Shape memory alloys are currently replacing many conventional materials due to their various useful properties. Besides shape recovery above austenitic temperature and pseudo-elasticity, high strength and good corrosion properties are one of the many mentionable properties of these alloys. Due to their intriguing properties, aerospace, biomedical and automotive industries are leading the research frontier for these smart materials. This chapter presents the results of an experimental investigation conducted on development of Ti rich shape memory alloy by arc melting and hot rolling, and its surface study when machined by wire-EDM. The developed and machined specimens of TiNi alloys were also tested. Tensile study of the specimens showed that material rigidity has decreased due to intensive rolling process. Scan electron microscopic analysis of the fractured surface confirmed that the mode of failure of the rolled specimen was ductile in nature. Characteristic properties like necking, dimple formation, cracks which are related to ductile failure of metallic materials are clearly visible in the SEM micrographs. Micro hardness test revealed that micro hardness of the rolled specimens are much higher than as cast TiNi alloy and less along the edge of the fracture surface compared to bulk rolled material.
Hargovind Soni, S. Narendranath, P. M. Mashninini, Abhinaba Roy, T. Sebin Binoy, K. Jyothi, J. Rojina, Abhilash Krishnan

Wear of Rubbers and Its Control in Conveyer Belt System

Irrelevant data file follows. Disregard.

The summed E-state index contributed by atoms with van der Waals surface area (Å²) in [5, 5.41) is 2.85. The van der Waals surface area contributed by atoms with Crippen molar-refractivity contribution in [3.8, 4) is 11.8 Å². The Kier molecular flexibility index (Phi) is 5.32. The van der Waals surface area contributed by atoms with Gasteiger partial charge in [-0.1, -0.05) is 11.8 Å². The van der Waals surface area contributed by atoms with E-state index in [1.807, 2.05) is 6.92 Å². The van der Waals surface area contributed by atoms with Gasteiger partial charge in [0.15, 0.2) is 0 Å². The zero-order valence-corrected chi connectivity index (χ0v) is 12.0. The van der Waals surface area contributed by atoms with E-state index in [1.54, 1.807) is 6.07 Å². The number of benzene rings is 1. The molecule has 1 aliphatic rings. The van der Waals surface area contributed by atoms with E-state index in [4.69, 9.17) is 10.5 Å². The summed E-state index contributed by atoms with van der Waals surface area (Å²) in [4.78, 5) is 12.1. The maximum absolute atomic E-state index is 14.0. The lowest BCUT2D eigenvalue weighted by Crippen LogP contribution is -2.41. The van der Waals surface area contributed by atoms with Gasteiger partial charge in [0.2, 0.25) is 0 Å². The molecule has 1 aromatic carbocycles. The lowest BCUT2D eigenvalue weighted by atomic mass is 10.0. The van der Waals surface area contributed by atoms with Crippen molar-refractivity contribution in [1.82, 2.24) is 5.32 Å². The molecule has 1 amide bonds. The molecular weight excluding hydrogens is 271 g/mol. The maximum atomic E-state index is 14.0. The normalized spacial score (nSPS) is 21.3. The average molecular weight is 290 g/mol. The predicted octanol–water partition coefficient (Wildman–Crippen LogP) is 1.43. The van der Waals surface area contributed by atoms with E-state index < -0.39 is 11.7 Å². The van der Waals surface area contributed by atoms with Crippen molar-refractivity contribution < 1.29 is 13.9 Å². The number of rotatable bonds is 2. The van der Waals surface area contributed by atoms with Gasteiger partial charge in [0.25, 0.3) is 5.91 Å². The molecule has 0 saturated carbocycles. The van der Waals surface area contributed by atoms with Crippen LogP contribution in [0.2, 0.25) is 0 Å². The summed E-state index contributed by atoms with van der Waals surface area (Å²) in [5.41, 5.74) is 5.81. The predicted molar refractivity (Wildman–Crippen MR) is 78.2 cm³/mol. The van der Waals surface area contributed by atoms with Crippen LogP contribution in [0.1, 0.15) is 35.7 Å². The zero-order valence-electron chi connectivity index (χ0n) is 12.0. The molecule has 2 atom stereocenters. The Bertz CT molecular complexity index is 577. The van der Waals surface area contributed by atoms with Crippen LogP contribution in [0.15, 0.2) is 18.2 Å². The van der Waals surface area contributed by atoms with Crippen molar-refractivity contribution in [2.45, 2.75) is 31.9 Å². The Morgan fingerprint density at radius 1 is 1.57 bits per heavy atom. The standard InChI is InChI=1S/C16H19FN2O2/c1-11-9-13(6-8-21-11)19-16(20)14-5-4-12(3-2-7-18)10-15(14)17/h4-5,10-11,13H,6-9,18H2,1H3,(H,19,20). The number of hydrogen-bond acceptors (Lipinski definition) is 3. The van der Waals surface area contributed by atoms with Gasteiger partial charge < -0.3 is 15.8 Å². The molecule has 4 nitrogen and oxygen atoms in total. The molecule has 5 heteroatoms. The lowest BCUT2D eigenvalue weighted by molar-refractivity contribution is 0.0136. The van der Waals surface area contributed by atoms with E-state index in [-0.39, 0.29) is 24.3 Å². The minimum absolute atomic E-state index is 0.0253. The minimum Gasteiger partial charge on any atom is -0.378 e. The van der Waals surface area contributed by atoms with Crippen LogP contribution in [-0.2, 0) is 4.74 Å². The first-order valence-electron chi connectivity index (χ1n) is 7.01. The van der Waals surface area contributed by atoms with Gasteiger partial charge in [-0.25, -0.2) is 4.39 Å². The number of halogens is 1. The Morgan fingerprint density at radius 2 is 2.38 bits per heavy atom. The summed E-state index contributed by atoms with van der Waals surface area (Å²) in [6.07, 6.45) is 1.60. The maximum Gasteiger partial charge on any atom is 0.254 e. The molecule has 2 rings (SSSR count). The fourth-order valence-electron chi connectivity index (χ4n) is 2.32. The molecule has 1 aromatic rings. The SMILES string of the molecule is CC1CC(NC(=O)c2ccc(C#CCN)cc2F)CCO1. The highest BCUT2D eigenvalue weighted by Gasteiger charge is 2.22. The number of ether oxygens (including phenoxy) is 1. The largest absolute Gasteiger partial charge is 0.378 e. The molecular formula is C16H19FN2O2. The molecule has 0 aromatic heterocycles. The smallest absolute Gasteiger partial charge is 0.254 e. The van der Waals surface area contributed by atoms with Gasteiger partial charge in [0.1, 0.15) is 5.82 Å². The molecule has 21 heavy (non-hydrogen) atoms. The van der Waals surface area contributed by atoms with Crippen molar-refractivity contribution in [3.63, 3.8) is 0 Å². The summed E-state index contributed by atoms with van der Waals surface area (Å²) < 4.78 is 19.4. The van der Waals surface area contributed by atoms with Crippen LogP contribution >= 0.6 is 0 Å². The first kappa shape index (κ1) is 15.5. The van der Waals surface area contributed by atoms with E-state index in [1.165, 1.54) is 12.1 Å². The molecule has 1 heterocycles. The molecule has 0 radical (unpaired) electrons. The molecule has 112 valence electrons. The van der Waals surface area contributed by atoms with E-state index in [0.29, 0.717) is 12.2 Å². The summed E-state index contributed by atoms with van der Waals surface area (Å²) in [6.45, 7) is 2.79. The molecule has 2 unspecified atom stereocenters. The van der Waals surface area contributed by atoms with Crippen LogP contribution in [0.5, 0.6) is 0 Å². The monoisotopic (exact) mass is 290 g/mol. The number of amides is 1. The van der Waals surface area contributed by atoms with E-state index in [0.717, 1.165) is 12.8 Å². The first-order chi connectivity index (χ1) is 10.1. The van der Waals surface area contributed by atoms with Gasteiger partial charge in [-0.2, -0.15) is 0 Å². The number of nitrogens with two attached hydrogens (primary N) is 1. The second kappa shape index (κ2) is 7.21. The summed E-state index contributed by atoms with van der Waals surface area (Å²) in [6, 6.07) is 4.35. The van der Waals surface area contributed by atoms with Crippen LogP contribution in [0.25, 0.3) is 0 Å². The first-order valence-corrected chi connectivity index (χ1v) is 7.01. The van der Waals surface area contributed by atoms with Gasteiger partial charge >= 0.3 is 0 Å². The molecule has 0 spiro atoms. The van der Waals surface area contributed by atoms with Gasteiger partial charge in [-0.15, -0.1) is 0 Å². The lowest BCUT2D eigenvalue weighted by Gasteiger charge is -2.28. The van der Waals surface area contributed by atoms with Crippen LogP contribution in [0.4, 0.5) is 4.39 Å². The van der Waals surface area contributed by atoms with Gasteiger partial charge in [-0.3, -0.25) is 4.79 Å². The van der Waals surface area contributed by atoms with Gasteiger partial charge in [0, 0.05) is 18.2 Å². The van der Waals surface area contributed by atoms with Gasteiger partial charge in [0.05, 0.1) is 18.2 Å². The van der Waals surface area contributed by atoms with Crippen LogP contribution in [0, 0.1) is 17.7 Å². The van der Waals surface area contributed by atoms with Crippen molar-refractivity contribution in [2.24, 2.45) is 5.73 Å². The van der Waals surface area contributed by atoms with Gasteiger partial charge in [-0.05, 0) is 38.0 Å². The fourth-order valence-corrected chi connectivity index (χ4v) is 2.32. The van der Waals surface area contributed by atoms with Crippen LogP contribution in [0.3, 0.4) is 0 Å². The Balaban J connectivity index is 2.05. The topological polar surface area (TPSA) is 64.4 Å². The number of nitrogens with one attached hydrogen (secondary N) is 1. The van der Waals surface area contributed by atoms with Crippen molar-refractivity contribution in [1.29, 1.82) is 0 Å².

Abstract
Rubbers are polymer materials characterized by the ability of reversible deformation under influence of external deformation forces, described as a material with elastic properties. Rubbers include natural rubber, naturally occurring substance and synthetic rubber, artificially derived from petrochemical product. Products made from rubber have flexible and stable 3-dimensional chemical structure and the ability to stretch repeatedly of about twice the original length and return to original length. These materials are enormously used in conveyer belt system. Today, rubber materials are altered with approximately 60% synthetic polymers to achieve desired properties of final product. This chapter investigates the wear of different types of rubbers against ceramic liners which is the most realistic case in mining industries, where conveyor belts are used for ore transportation pulleys in conveyer belt system are coated with sacrificial liners of ceramics and rubbers to prolong the life of the conveyor system. However, such pulley liners are exposed to wear and even chemical reactions particularly in mining industries that are involved in transporting ores. The investigation will provide information on surface in terms of wear mechanism of rubber against ceramics, wear rate and appearance of wear surfaces.
Dilip Thapa Masrangi, Hadinata Salim, F. Hakami, A. Pramanik, A. K. Basak